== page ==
Shirley Camia discusses writing with and through grief in this new Quatrain Questions interview.
1. Your poetics reflect a minimalist style, yet the poems in Mercy address the enormity of grief following the loss of your mother. In what ways did the minimalist form lend itself to expressing these difficult emotions?
I think writing in this form really helped me to distil my emotions and understand them more fully. I have always written with a careful and deliberate word selection process in mind, and the removal of extraneous text that does not enhance the writing. I started noticing parallels when working through my emotions, and identifying the essence of what I felt at a particular moment, in the haze of confusion. Aside from that, I had been writing in this style for years, so turning to writing was a great source of comfort; it was like visiting an old friend, who I would spend hours working out my emotions with, and who helped me to truly understand them at the end.
2. This collection reflects an experience that is extremely raw and personal but still followed the regular publication process; what impact (if any) did editing and revising these poems have on your own grieving process?
Mercy went through five iterations before the manuscript felt sound enough to print. The first version was quite emotionally raw – and to be honest, a demanding and exhausting read – and dealt with the immediate aftermath of my mother’s death. However, with each version, more time had passed and in that time, I was able to process her death in different ways, with different perspectives. I think writing certainly helped me through grief, but the opposite is also true – my grief, and the processing of it, also informed my writing. I wouldn’t have been able to write the final version of Mercy just after my mother died, and when I look at the first version now, a lot of the poems feel quite distant; I no longer relate to them in the same way as I did when I wrote them.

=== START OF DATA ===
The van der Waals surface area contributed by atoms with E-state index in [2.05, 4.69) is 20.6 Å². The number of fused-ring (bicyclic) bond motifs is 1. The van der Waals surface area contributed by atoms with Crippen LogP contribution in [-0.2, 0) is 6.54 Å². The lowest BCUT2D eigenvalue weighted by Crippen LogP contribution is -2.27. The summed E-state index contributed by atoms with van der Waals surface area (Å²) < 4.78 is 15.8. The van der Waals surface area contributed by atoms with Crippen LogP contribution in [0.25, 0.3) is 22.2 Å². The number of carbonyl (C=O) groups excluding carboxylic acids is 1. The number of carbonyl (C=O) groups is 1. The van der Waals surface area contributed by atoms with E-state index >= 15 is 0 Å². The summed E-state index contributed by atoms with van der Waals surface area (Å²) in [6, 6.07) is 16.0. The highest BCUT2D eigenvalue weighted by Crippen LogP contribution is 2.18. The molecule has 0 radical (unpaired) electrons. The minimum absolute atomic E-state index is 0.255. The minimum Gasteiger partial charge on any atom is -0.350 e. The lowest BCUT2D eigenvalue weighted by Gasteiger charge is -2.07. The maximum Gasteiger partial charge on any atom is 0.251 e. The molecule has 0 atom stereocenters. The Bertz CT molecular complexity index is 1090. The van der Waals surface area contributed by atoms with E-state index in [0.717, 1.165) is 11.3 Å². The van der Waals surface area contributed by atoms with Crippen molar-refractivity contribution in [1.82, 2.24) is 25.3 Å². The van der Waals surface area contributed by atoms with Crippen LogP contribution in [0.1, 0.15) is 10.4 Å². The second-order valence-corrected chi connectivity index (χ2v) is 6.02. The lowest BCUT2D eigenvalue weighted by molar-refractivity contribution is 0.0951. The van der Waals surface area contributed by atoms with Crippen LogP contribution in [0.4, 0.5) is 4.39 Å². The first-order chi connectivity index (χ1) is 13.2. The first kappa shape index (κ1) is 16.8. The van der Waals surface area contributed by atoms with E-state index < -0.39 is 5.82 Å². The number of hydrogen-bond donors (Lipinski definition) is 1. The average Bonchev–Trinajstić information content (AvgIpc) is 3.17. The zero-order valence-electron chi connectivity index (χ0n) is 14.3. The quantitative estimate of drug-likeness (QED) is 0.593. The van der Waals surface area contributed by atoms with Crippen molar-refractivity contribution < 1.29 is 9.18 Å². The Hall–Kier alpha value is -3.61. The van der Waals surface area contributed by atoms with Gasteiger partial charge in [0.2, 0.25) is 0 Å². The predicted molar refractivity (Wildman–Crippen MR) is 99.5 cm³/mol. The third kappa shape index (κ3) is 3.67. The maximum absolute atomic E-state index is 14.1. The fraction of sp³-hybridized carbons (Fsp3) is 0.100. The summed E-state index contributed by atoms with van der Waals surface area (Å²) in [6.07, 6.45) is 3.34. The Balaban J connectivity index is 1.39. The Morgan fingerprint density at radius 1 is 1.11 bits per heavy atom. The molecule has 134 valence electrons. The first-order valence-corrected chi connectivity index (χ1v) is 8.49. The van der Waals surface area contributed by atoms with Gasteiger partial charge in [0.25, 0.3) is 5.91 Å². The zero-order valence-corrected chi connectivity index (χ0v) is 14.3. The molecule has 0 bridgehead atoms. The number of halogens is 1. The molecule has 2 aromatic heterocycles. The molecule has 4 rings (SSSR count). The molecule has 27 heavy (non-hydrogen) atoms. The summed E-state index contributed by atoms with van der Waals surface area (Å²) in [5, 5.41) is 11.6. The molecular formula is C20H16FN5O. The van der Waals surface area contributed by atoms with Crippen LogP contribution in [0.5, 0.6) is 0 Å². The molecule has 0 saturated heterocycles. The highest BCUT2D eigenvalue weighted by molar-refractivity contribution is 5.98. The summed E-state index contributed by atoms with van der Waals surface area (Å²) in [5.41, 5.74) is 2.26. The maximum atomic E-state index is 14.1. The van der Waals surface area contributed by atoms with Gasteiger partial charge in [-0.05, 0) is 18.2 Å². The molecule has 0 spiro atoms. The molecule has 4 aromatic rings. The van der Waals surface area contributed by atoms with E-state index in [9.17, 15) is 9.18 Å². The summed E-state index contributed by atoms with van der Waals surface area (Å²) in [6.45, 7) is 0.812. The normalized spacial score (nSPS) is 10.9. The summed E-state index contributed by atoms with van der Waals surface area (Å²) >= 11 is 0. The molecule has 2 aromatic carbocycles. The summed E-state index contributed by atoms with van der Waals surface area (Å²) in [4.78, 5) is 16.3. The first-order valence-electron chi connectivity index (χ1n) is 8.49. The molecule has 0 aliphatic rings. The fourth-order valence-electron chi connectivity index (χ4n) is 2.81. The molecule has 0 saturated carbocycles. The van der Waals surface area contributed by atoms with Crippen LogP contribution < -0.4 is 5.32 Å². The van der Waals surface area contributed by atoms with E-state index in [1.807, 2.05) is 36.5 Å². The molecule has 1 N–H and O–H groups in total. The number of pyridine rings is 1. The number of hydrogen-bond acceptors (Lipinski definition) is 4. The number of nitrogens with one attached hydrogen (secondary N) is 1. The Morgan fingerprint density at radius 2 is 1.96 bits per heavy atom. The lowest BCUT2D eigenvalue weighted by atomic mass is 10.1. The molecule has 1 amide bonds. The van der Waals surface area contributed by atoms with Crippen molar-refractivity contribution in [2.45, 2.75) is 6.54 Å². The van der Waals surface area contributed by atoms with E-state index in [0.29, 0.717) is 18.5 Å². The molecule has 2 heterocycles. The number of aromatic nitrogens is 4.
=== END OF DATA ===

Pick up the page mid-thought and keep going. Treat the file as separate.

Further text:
3. Can you speak a bit about the meaning behind the wrapped candy (a version of which appears on the cover)?
My mother always had candy in her pockets, and if not, she would go out of her way to buy some, just to make sure she had something to give if she ran into relatives or friends with children. She even became known to some of the kids as the lola (grandmother) who “always gave us candy.” So, the candy is representative of my mother, her generosity and her always ready and eager extensions of kindness, which is how she showed her love.
4. What do you see as the next step for your poetry?
Experimenting with different styles and length. My initial challenge in writing had always been to pare down, but now the greater challenge is to scale up.